The country’s financial authorities may evaluate potential regulatory efforts in conjunction with the Taxonomy following its rollout.

By Austin J. Pierce

In March 2023, Mexico published a finalized version of the country’s Sustainable Taxonomy (the Taxonomy), growing the increasing number of jurisdictions that have developed such a framework. At their core, these frameworks aim to provide parameters for what is considered “sustainable,” thereby combating greenwashing and providing clarity to markets for discussing sustainability in terms of investment products and economic activities. However, these taxonomies are not uniform; instead, they adapt to the distinct considerations and priorities of their respective jurisdictions. Mexico similarly takes a distinct approach with the Taxonomy, incorporating a substantial focus on social as well as environmental parameters.

This blog post discusses the general structure of the Taxonomy and how it may impact sustainability claims and offerings for companies doing business in or with the country.

Structure of the Taxonomy

The fundamental structure of the Taxonomy mirrors that of the EU Taxonomy, though the scope and criteria of these requirements has been adjusted:

“Substantial Contribution” to a Core Objective

The core environmental objectives mirror the EU Taxonomy:

  1. Climate change mitigation
  2. Climate change adaptation
  3. Water & marine resource management
  4. Ecosystem conservation & biodiversity
  5. Circular economy
  6. Pollution control & prevention

However, Mexico builds on this with the identification of several social objectives as well:

  1. Gender equality
  2. Access to basic services related to sustainable cities (including dwellings, public transport, waste management, water management, and use of land and pollution)
  3. Health
  4. Education
  5. Financial inclusion

Similar to the EU Taxonomy which references NACE (Nomenclature of Economic Activities) codes, the requirements for “substantial contribution” to such objectives vary by economic sector, with NAICS codes specified for each sector to determine inclusion. For example, Mexico has taken a similar path to Colombia for the energy sector, excluding natural gas and nuclear from eligibility under the energy sector in the Taxonomy.

Eligible economic activities must then meet technical criteria. In some cases, these are quantitative, such as a threshold of 100 kgCO2e/MWh for climate change mitigation for many energy activities. But other sectors and objectives use qualitative or scoring measures. For example, substantial contribution to gender equality is measured via a survey, requiring a minimum score both on particular survey sections and overall.

“Do No Significant Harm” Requirements

Activities must also meet “do no significant harm” (DNSH) requirements in order to be considered “sustainable.” As with the substantial contribution criteria, these requirements are sector-specific. However, at present, these DNSH requirements only apply to the Taxonomy’s environmental objectives.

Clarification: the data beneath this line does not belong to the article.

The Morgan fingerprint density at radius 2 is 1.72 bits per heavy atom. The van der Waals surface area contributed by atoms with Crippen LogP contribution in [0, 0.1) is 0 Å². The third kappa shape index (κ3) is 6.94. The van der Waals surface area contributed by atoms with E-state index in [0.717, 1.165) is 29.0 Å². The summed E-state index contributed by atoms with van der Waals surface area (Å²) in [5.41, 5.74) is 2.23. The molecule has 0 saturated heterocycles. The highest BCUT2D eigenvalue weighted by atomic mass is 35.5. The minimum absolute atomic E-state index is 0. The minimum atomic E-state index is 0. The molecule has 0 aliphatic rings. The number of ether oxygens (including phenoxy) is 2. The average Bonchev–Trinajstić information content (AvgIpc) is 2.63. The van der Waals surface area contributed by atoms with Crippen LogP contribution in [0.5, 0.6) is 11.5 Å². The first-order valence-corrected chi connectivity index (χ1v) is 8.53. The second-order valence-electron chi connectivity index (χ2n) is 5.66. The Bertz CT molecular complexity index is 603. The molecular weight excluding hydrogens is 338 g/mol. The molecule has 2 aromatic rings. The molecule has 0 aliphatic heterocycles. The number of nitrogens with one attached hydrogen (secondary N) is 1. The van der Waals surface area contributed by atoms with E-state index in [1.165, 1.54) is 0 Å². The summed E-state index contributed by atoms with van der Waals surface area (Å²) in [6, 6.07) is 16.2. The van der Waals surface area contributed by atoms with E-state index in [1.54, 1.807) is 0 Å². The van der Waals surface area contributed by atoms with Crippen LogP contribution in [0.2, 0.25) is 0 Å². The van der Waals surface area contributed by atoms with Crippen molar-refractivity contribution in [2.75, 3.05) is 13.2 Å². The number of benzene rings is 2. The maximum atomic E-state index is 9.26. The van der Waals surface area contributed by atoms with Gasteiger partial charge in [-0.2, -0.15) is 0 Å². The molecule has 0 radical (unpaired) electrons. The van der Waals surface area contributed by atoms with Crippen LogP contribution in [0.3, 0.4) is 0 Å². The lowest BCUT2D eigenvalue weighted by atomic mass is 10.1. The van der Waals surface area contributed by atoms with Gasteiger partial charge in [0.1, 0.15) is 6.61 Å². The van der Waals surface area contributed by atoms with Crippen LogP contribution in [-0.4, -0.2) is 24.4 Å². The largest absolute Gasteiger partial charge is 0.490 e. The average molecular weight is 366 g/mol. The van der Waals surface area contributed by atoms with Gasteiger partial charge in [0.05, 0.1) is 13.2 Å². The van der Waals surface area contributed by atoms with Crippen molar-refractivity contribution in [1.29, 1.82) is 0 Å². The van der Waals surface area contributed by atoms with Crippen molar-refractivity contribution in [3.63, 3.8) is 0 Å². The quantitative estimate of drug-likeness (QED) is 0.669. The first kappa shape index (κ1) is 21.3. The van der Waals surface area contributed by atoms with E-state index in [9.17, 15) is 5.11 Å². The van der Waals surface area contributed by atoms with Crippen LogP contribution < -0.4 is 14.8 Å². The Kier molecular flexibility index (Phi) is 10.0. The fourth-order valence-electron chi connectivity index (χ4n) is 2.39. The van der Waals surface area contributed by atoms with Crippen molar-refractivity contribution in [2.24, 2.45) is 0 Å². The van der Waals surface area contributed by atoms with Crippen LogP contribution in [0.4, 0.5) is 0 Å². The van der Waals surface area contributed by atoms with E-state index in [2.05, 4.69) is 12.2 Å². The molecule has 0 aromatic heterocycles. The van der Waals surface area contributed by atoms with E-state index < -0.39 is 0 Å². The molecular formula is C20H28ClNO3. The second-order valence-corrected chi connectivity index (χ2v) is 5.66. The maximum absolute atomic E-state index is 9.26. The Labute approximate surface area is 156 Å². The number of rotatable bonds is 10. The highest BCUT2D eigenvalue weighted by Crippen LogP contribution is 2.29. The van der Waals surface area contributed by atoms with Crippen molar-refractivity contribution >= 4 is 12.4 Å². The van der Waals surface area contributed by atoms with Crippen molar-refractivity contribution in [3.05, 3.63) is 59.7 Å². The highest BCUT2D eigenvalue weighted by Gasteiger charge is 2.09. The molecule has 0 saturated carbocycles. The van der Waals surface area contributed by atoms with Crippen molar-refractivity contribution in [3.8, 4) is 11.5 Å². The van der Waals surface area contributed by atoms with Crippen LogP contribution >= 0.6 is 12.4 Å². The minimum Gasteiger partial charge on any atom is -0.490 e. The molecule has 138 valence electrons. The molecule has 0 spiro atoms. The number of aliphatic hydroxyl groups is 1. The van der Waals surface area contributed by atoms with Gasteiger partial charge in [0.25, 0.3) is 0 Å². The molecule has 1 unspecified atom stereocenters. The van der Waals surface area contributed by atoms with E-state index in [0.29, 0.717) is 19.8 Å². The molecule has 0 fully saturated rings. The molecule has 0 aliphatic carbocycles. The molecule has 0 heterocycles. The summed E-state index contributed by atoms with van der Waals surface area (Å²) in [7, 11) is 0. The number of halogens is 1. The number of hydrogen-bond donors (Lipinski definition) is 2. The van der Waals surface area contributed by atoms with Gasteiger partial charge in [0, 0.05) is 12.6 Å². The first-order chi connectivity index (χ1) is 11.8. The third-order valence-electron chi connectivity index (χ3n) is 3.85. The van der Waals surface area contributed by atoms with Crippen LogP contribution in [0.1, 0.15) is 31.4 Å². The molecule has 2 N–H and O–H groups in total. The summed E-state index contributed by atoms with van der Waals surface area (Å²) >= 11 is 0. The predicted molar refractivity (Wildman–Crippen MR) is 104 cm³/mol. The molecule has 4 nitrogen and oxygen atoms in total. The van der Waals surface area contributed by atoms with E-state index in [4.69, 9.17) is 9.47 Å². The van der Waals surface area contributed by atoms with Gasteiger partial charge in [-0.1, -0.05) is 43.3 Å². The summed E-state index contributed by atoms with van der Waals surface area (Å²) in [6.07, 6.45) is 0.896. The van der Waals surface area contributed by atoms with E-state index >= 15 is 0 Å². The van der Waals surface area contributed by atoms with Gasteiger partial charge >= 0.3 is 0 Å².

Minimal Safeguards (for Social and Governance)

The Taxonomy addresses negative social impacts by requiring activities to meet certain minimal safeguards for social, as well as governance, considerations. These safeguards reference both Mexican law and key international frameworks, including the OECD Guidelines for Multinational Enterprises, the UN Guiding Principles on Business and Human Rights, and the International Labor Organization Declaration on Fundamental Principles and Rights at Work.

Application of the Taxonomy

Use of the Taxonomy is currently voluntary; however, it is nonetheless expected to provide an influential framework to guide capital flows in the jurisdiction that are focused on sustainability. Several initiatives are planned over the course of 2023 to support the Taxonomy’s rollout, including the development of certain tools to facilitate understanding and adoption. Additionally, Mexico’s financial authorities have indicated they plan to evaluate potential regulatory efforts in conjunction with the Taxonomy following its rollout.

Companies and financial institutions considering issuing, lending to, or underwriting sustainable finance instruments or otherwise promoting the sustainability of their activities in Mexico may wish to assess the Taxonomy to understand how, and whether, their operations or lending practices align. While practical implementation will likely evolve as entities become more familiar with the Taxonomy, assessing compliance will inherently require more than an assessment of a select handful of key performance indicators or performance targets. Both the safeguards and various “do no significant harm” requirements depend on company policies and ESG governance.

Multinational enterprises should consider how the requirements may interact with those in other jurisdictions. For example, companies offering social bonds into Mexico may now wish to consider environmental criteria to demonstrate that they meet “do no significant harm” requirements. Similarly, multinational companies may need to craft distinct disclosures to address the difference in sustainability criteria and eligibility in cross-jurisdictional offerings, including from both issuer and capital provider perspectives.